A Matter of Opinion, Part 2

Starting to teach is a scary proposition. We may see it as a help to label everything and everyone. That puts order into things and makes us feel a little better about our terrifying responsibility towards our charges. The problem is that while it may seem helpful to quantify everything and everyone to give ourselves a feeling of control over the situation, it isn’t doing our students much good.*

So, is there teaching without opinions? Of course there is!

First, in order to understand your students’ point of view a little better, ask yourself a few questions:

  1. Do you like it when you perceive someone has formed an opinion of you? Even a flattering one which can be hard to live up to?
  2. Do you like the feeling of having been categorized?
  3. How did you feel or react if a teacher did this to you and you felt you had no chance to change her mind?

But how, you might ask, can I teach if I don’t know what I am dealing with? The truth is you NEVER know what you are dealing with. This is what makes teaching exciting. Every student is a new adventure every time you see him. So accept and enjoy it. Wise teachers know this and feel comfortable with it. And those who don’t know this make everyone’s life miserable, including their own, as they cannot teach as well as they would like to.

So here’s what happens when you base your relationship with your students on opinions:

  1. The student plays something badly with, say, little sound or musicality.
  2. You hear this and come to the conclusion that the student has no talent, is timid, or whatever negative quality you would like to assign him.
  3. Your student perceives this (they all do) and gives up on himself, gets discouraged, receiving confirmation of his own worst fears.
  4. The student is unhappy and certainly does not improve much.

The teacher may be unhappy, too, but unfortunately there are teachers who use their opinions of their students in order to abdicate their responsibility – if the student IS that way, then there is nothing that can be done about it. End of story. Next, please.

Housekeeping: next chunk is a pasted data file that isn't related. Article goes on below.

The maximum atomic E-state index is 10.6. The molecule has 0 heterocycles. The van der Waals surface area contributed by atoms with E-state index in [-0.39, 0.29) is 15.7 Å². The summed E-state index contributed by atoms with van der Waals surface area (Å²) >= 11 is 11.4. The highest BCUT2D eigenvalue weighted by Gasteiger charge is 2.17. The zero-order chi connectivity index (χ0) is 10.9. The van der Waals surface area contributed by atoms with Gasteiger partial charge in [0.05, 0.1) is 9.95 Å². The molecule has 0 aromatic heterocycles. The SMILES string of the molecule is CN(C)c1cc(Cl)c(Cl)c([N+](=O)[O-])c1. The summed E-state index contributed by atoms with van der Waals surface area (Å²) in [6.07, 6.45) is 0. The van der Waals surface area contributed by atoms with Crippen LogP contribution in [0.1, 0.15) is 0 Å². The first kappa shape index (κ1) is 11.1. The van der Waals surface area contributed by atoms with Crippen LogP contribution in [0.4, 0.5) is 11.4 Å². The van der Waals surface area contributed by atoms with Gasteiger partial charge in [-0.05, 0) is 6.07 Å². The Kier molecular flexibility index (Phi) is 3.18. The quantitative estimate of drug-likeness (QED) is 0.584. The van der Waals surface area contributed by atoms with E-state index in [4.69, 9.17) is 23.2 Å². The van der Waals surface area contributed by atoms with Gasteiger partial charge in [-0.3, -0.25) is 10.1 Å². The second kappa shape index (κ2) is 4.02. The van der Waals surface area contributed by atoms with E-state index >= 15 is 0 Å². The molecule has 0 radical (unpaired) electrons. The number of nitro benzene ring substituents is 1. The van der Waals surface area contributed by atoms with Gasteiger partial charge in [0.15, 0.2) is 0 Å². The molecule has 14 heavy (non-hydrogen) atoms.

I doubt that anyone who is reading this is so inclined, so here is teaching without opinions:

  1. Your student plays something badly,
  2. You hear what he is doing and do something about it.

No intermediate steps, no judgments, no recriminations, no wondering about your student’s DNA. Just go straight to solving the problem that is manifested by what the student DOES, not by what he IS. The advantages to this are many:

  1. You have saved lots of mental and emotional energy that you can now apply to solving the problem at hand.
  2. You are now in direct contact with your student and he is going to love it.
  3. You are now FREE. No more opinions, ideologies, didactics – you are dealing with what your student does and not what you or anyone else may think about him. This means you are free to break the rules if you deem it necessary (and it sometimes is – remember you are dealing with human beings, not the laws of physics).

I have come to the conclusion over the years that what a child (or any human being, myself included) really wants is to be seen for what he is in that moment and not what you think he is or what you want him to become. You can’t do this if you allow yourself to get caught up in categories, theories, ideas, opinions. The only way is to watch, observe, listen to, see, and hear what a student DOES without drawing any further conclusions as to his character, defects, faults, etc. Then everything becomes simple and easy. You let go of your life preserver of opinion and learn to swim. It can be scary not to have anything to hang onto, but freedom and independence are always scary, especially at first, but the alternative is totally unacceptable – imprisoning yourself and your student in the straitjacket of opinion.

 
* See “A Matter of Opinion,” Part 1.

Copyrighted.com Registered & Protected 
MSSU-D6QY-TKLN-JYT7

20 February 2015

One thought on “A Matter of Opinion, Part 2

Leave a Reply

Your email address will not be published. Required fields are marked *

You may use these HTML tags and attributes: <a href="" title=""> <abbr title=""> <acronym title=""> <b> <blockquote cite=""> <cite> <code> <del datetime=""> <em> <i> <q cite=""> <strike> <strong>